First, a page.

News story: Coal Authority Public Board Meeting – 17 May 2018

first_img Request an accessible format. If you use assistive technology (such as a screen reader) and need aversion of this document in a more accessible format, please email [email protected] tell us what format you need. It will help us if you say what assistive technology you use. Our next public board meeting will take place at the Coal Authority offices at 200 Lichfield Lane, Mansfield, Nottinghamshire, NG18 4RG, starting at 1:45pm.The board continues to conduct its business in public, as part of its ongoing commitment to giving stakeholders greater access to information on the activities undertaken by the Coal Authority. Exceptional items of a commercially confidential nature will continue to be dealt with by the board in closed session. This file may not be suitable for users of assistive technology. Public board meeting agenda 17 May 2018 PDF, 67.3KB, 1 pagelast_img read more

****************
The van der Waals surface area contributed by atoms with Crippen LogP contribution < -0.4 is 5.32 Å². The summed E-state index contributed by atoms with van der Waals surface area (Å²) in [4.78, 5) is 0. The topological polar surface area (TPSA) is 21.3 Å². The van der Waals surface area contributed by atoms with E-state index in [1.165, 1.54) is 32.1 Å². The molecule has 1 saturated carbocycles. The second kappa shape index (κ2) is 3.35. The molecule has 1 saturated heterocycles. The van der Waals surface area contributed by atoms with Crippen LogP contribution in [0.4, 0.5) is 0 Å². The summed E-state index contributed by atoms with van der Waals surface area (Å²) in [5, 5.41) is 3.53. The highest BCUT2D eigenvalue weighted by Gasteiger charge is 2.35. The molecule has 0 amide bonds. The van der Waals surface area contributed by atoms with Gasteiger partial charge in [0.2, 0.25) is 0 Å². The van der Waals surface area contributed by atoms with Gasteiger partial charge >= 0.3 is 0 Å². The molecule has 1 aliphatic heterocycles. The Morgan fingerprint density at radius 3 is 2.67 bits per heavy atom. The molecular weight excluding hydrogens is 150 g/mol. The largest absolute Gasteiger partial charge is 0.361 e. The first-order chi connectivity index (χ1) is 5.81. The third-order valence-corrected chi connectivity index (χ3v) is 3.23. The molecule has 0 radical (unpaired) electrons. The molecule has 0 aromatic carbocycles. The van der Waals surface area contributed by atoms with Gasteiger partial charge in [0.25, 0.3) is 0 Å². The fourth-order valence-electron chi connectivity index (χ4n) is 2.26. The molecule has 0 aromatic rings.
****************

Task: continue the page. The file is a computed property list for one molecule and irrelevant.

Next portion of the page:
Speech: Amanda Spielman launches EIF consultation proposals